From left, Melissa Forgey, executive director of the DeKalb History Center, John Cerniglia, vice president of development at The United Methodist Children’s Home, Tom Tuttle, a facilities technician with the home, and Dorsey Nobles, its facilities supervisor, in Decatur, on Thursday, April 27, 2017. T Nobles was a resident of the Home since November, 1971. (DAVID BARNES / DAVID.BARNES@AJC.COM)
Photo: David Barnes
Photo: David Barnes

Methodist Home site Decatur purchased holds historical, natural gems

Probably the oldest man-made object at the United Methodist Children’s Home is a farm bell mounted on small granite tower roughly in the property’s residential center. Its precise age is unknown, though it was purchased shortly after the Civil War by Coca-Cola’s Asa Candler for a Methodist church in his hometown of Villa Rica. When that church was demolished Candler donated the bell to the home, where it tolled through the ages.

It was still ringing into the early 1970s when Debora Burger was a teenage resident.

“It woke us up at 6:30,” she said, “and called us for breakfast, lunch and dinner. I don’t know when they stopped using it, but in my mind I can still hear it.”

The fate of this bell and almost everything else on the home’s 77 acres remains uncertain today, a month after Decatur announced a $40 million contract to buy the property. Officials say they have no preconceptions about the land’s potential uses. The city lacks parkland and recreational amenities, but the prevailing view is that the home is something of a “blank slate” until community-input sessions are completed.

Environmentalists and historic preservationists have some definite ideas and hopes for the site, home of many unique features both man-made and natural.

“This is a little oasis in bustling Decatur,” said Melissa Forgey, the director of the DeKalb History Center.

Twenty-two of the property’s features, including Candler’s bell and 19 buildings, were identified as contributing resources for a potential historic district in 2015 when a group of Kennesaw State University students examined the campus. Seven of those 19 buildings were built between 1903 and 1919, and six of those were made of granite.

There is no promise in the sale deal to preserve the old granite buildings. The contract between Decatur and the UMCH stipulates only that the home retain ownership of one building, the Moore Chapel, through a separate nonprofit corporation. Also, the city will protect the grave of founder Jesse Boring, while keeping the existing administrative building that will be renamed to honor Bev Cochran, who ran the home for 43 years beginning in 1969.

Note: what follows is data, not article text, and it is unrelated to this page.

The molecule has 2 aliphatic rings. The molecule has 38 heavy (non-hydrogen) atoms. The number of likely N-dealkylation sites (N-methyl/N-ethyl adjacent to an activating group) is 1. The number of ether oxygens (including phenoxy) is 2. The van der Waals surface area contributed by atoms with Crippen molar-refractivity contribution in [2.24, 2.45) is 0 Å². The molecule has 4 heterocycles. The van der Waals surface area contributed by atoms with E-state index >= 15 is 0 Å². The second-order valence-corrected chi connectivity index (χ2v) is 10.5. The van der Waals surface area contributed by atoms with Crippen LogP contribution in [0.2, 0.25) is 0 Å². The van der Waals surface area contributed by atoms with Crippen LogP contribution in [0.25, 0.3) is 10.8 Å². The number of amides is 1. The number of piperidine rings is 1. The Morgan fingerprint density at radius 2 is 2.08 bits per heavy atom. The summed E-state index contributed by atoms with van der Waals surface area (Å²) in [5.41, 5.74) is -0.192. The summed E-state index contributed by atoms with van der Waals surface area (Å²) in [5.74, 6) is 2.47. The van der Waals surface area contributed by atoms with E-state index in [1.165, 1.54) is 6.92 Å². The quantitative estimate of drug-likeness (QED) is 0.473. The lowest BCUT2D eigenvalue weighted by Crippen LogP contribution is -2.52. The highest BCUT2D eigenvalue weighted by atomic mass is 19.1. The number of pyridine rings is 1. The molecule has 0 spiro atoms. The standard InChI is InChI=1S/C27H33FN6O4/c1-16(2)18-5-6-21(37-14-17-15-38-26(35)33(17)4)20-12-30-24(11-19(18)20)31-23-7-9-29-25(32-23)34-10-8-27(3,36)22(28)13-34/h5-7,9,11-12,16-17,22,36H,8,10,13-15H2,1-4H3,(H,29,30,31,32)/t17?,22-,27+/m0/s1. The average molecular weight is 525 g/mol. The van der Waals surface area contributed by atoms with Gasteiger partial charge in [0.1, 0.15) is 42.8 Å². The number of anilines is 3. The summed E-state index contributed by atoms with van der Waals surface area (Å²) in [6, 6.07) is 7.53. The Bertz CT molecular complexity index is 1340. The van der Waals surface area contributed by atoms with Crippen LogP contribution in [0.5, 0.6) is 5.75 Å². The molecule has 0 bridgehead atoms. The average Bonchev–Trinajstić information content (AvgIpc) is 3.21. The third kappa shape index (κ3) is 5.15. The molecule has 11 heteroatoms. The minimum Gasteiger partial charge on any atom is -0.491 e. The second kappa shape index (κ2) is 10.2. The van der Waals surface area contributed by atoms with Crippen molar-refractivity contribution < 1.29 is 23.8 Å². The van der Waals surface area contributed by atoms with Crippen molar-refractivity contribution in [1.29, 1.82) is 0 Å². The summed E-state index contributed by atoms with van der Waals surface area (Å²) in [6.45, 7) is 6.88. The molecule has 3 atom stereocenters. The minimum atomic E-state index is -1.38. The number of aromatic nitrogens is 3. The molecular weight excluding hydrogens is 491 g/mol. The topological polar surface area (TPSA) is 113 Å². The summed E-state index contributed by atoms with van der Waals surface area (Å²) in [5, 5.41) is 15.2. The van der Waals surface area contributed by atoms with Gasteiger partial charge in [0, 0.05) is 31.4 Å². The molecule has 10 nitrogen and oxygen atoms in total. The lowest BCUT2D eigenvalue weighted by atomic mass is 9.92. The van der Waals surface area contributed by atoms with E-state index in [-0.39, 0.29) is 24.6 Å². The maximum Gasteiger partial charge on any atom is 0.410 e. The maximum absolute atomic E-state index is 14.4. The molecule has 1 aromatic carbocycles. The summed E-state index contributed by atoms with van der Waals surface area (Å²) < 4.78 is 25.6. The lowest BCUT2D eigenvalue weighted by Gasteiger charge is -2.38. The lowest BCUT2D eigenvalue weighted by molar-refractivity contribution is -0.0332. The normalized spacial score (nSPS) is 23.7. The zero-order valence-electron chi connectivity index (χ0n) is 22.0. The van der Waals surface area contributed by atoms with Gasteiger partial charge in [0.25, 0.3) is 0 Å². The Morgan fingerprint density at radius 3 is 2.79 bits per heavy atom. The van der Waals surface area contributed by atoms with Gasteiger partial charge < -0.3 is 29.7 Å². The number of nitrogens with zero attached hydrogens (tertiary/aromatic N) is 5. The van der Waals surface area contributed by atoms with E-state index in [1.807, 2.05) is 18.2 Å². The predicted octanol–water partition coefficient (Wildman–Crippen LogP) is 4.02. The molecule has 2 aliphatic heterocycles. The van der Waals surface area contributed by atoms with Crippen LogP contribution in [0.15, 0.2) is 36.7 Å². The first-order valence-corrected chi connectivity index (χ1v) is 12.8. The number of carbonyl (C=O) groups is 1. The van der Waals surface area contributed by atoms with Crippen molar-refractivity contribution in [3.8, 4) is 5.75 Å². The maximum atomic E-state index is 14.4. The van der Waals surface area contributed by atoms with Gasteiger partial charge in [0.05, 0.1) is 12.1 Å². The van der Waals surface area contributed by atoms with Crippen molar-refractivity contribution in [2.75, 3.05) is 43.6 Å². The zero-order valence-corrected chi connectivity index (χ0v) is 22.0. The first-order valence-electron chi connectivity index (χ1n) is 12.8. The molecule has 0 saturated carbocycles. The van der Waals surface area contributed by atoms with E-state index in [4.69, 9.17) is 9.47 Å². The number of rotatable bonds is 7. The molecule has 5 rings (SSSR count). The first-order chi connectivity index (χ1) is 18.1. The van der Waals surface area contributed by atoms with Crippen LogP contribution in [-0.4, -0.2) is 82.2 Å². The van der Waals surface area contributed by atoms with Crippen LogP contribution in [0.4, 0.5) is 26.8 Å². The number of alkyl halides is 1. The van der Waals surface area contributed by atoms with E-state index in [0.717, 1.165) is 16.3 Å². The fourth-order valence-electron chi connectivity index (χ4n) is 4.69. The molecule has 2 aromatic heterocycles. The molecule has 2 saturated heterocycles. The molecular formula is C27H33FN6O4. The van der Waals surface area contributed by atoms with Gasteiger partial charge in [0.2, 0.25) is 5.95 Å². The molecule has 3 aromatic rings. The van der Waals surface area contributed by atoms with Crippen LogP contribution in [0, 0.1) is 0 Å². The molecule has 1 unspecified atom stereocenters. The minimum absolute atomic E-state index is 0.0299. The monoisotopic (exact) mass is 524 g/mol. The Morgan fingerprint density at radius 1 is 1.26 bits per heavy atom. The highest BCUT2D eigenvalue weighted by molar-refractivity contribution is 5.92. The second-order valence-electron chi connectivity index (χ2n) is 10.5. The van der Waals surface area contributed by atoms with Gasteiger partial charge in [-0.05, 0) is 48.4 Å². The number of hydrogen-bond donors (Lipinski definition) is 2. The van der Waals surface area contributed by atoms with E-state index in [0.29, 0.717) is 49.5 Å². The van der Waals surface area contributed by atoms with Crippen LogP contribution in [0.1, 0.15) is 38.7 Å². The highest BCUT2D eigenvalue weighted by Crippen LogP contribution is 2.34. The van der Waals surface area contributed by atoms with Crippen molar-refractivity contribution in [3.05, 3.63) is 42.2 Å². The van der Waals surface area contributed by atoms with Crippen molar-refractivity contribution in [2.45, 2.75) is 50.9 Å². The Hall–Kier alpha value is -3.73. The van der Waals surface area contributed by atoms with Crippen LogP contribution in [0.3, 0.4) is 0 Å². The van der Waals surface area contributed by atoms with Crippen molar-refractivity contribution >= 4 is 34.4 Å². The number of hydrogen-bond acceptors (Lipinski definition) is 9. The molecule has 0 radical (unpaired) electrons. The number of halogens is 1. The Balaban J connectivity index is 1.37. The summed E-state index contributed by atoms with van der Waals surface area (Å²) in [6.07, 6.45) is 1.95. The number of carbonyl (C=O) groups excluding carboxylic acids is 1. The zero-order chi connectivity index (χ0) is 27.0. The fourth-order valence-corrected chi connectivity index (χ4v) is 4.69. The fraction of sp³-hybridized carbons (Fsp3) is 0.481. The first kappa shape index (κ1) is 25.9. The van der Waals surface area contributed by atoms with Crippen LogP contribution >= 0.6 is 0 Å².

The KSU students’ work was part of the second attempt, after one in the late 1990s, to get the UMCH on the National Register of Historic Places. “We did a lot of work over there,” said Jennifer Dickey, the KSU associate professor who oversaw the students, “and we only had a few more steps to getting it placed on the Register.” The Georgia Department of Natural Resources declared the property eligible to become a historic district. “But then we got word (from UMCH) that they didn’t want to go forward with the nomination. What we heard was that they were thinking about selling.

“There’s long been a misperception,” Dickey said, “that being on the Register restricts what you can do with your property. It really doesn’t, unless you get federal dollars. Bottom line, somebody has to take the initiative to get that property listed.”

It’s not just the old buildings that give the site distinction.

Kathryn Kolb, a master naturalist and director of Atlanta-based EcoAddendum, believes part of the property, particularly the front along South Columbia Drive, includes remnants of old-growth forest. On a recent trip there she identified a series of white oaks at least 150 years old, and maybe over 200 years, including one gashed by lightning generations ago.

As the property slopes south and east behind the residential district, it goes from 1,030 feet to 970 feet. An ancient lake, long managed by beavers with a network of dams, serves as temporary home to migratory birds. There are wetlands, a prairie-like meadow, a native forest in recovery sprinkled with Tarzan-like vines and a thick canopy shielding the dense urban environment just beyond.

“I look around here,” Kolb said, “and this could be the most diverse ecosystem in metro Atlanta.”

On a recent early evening Kolb spent an hour trekking through woods as the sun’s final rays exploded off the lake. She identified by ear a cedar waxwing, a reclusive wood thrush, a gray catbird (with its catty mew), a red-winged blackbird, a tree swallow, several cardinals and a frenetic blue-gray gnatcatcher. This doesn’t even count the ducks, Canada Geese and Wild Turkey also spotted.

“I think it’s pretty simple what you do here,” Kolb said. “Part of this area back here you can restore to all native plants and part can be restored to a high-value forest. This can continue as a wildlife habitat and passive recreation. You can have some trails, not many, but some.”

She paused to pluck some wild lettuce from the ground, then studied it briefly before putting it in her mouth and chewing.

“This area,” she said, “is hard to describe in scientific terms. It has that character. You can feel it. You know what I mean? You can relax, you don’t hear or see the city out there, and the stress begins melting away.”

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